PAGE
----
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Risk Communication and Governance:

The Case of Nuclear Energy in Japan

The etymological definition of “risk” comes from the late Renaissance Italian riscare, or to “run into danger.”[1]  Most would agree that unless you are a thrill-seeker or engaged in a profession such as fire-fighting, running into danger is likely to shorten your expected lifespan and hence should be minimized. Many times, however, we talk about taking “calculated risks” which can be beneficial – a risky investment might be yield high rates of financial returns, for example. In addition, my personal risk threshold may differ significantly from yours, and that may be shaped by different cultures and life experiences. In Japan, by way of illustration, riding a bicycle without a helmet is very common, whereas in the U.S. this is viewed as high-risk. While as an autonomous individual I may have wide purview to make decisions according to my unique appetite for risk, we live within socio-political and environmental contexts over which we may have limited direct control. For instance, government officials or private sector business interests may make decisions about how to regulate or operate certain industries, such as the construction of my home, the safety features of my car, or the location of polluting factories. I may be able to exercise some influence over these though democratic institutions, depending on the society I live in; but often my exposure is baked into the normal fabric of my everyday life, to the extent that I do not think about it. For example, how many Japanese consider moving overseas to escape the increased risk of natural disasters due to climate change? How many Americans decide to move overseas due to the ever-higher number of school shootings? For most of us, risk avoidance is not possible; instead, we consider how to minimize our risk, both as individuals and societies.

Once having articulated the goal of minimizing risk, however, we are faced with another conundrum: how do we know for what we are at risk? How do we assess our exposure to risk? And then, how do we reduce it? All of these questions concern not necessarily just scientific knowledge, but also how we are educated and informed about risk, our perceptions, and how we participate in making decisions about risk which affects us and our communities. Accordingly, this paper will explore risk governance and communication, and discuss how those concepts are articulated differently for nuclear energy than for other hazards, using Japan as a case study. Nuclear energy was selected due to the uniquely political nature of the debate surrounding risk governance and communication on this particular issue, which allows the constructed nature of risk to more clearly articulate. Treatments of risk governance and communication surrounding natural hazards, for example, tend to focus on technical aspects at the expense of understanding the social nature of risk constructs. When the topic shifts to nuclear energy, however, these social constructs related to how individuals and communities perceive and treat risk are more clearly visible. Japan was chosen as a case study to meet the course requirements for which this paper is prepared. The treatment of the case study is limited in scope to secondary materials, namely, English-language academic literature.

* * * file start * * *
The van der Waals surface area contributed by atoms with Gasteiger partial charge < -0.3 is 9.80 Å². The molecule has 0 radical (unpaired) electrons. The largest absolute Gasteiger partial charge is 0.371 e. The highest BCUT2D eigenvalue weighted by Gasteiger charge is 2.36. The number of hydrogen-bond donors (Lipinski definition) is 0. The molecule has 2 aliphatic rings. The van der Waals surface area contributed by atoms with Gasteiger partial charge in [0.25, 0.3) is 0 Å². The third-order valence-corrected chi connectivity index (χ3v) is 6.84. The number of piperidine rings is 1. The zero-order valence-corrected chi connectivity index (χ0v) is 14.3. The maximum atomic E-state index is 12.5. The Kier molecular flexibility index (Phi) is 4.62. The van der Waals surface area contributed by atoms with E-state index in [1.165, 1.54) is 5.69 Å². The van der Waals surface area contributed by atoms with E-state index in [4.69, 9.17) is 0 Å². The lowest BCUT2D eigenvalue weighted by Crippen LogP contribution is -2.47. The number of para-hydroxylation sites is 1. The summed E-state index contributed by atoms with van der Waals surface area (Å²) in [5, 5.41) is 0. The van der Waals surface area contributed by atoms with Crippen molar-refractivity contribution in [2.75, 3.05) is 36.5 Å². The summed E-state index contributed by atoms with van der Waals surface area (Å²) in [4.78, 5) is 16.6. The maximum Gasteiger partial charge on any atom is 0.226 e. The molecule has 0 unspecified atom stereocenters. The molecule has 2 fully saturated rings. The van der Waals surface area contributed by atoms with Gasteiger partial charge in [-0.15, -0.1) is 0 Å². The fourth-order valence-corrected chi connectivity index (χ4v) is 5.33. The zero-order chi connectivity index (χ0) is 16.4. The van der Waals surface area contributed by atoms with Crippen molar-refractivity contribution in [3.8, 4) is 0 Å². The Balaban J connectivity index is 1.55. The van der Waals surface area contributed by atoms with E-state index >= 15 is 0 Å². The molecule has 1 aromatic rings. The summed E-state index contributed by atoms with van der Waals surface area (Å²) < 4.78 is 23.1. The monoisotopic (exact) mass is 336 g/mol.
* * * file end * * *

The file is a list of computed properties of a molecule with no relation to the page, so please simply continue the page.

To begin, let us first discuss what is meant by risk. In an article published earlier this year, Andreas Klinke and Ortwin Renn summarize the shifting ideas about risk. The traditional view is that risk was thought of as an objective property of a potentially harm-causing event, activity, or object. In order to understand and estimate risk, the main task was to calculate the probability of harm to humans and the environment (Klinke & Renn, 3). Social scientists, however, are now conceiving of risk as belonging to a much greater socio-political context. In addition to calculating probabilities of harm, addressing risk also necessitates addressing human feelings about risk. This requires understanding the broader social conceptualizations of risk and considering the impact of hazard on different groups and objects as part of a complex social and political fabric, which may be affected by or interact with other factors in complex ways. Technical and nontechnical aspects must be taken into account, and a systems view is required to begin to analyze the interlinkages (Klinke & Renn, 4). Defining, calculating, and articulating risk is not a technical exercise left to scientists of the natural world. Rather, per Klinke and Renn: